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Dialysis clinics reap big profits, W.Va. Health Care Authority finds

WASHINGTON – Profits in state kidney dialysis clinics have left those in other sectors of the health care industry in the dust, according to data from the West Virginia Health Care Authority’s most recent annual report.[cleeng_content id=”296867593″ description=”Read it now!” price=”0.49″ t=”article”]

Both nationally and in West Virginia, the kidney dialysis industry is dominated by two large corporations – Fresenius and DaVita – who together control about two-thirds of the national market, according to The Economist. Fresenius, a German company, is the largest operator of dialysis clinics, and the largest manufacturer of dialysis equipment in the world.

Fresenius operates 23 clinics in West Virginia. DaVita operates 10. Several of Fresenius’ clinics were formerly operated under the name of a subsidiary, Bio-Medical Applications. There were only seven other clinics in the state as of 2011.

Economists refer to such a situation, in which a small number of firms have near-total control of a market, as an ‘oligopoly.’ Both The Economist and a scholarly paper published in the Journal of the American Society of Nephrology have characterized the dialysis market using this term. Much as in the case of a monopoly, an oligopoly is able to set prices that are well above what a competitive market would normally bear because customers have few if any alternative options for care.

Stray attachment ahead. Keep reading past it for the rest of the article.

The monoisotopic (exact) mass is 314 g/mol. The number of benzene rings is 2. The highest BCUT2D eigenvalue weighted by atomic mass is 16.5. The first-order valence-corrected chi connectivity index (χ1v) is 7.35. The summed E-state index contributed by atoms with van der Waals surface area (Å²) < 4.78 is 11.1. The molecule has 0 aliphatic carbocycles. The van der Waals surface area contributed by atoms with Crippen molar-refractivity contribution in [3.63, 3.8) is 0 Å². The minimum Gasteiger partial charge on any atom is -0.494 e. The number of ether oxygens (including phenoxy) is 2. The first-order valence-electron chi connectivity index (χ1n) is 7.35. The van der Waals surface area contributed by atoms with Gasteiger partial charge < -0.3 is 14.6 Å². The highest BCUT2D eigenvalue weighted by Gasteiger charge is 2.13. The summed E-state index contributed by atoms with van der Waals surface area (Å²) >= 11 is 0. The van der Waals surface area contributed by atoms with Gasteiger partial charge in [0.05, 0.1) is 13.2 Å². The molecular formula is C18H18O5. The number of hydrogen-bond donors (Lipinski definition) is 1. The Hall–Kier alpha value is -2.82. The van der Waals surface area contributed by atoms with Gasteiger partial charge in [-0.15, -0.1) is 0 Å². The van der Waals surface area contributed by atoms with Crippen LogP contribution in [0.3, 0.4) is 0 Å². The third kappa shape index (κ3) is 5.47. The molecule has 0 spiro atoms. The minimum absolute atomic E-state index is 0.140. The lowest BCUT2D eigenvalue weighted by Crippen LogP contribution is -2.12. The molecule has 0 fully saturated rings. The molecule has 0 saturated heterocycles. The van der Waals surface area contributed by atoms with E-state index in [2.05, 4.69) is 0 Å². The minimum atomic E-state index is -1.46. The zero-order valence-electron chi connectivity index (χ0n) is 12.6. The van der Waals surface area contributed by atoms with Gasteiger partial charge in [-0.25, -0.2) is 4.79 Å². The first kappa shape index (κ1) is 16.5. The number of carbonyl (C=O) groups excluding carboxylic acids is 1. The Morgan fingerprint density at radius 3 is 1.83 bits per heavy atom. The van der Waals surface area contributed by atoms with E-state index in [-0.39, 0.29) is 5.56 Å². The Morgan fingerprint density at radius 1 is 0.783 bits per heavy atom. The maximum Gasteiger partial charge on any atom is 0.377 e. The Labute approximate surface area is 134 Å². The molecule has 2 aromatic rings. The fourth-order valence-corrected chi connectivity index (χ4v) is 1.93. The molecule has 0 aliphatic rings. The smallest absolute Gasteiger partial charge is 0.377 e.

Between 2009 and 20011, the state’s hospitals had average before-tax profit margins of 2.5 percent, behavioral health clinics 4.5 percent, nursing homes and home health care services 6 percent, and hospices 7 percent, according to the HCA’s annual report. Profit margins at West Virginia hospitals, which are subject to rate setting, were less than half of the national average reported by the American Hospital Association.

Dialysis clinics in the state, on the other hand, had average annual profit margins of about 27 percent, meaning that more than a quarter of payments by patients, insurers and government programs that underwrite the procedure went to bolster corporate profit margins. Total profits in the state amounted to more than $26 million in 2011, the most recent year for which data is available.

Ambulatory surgery clinics, who exclusively provide outpatient surgeries, also had very high profit margins: an average of 16 percent.

 

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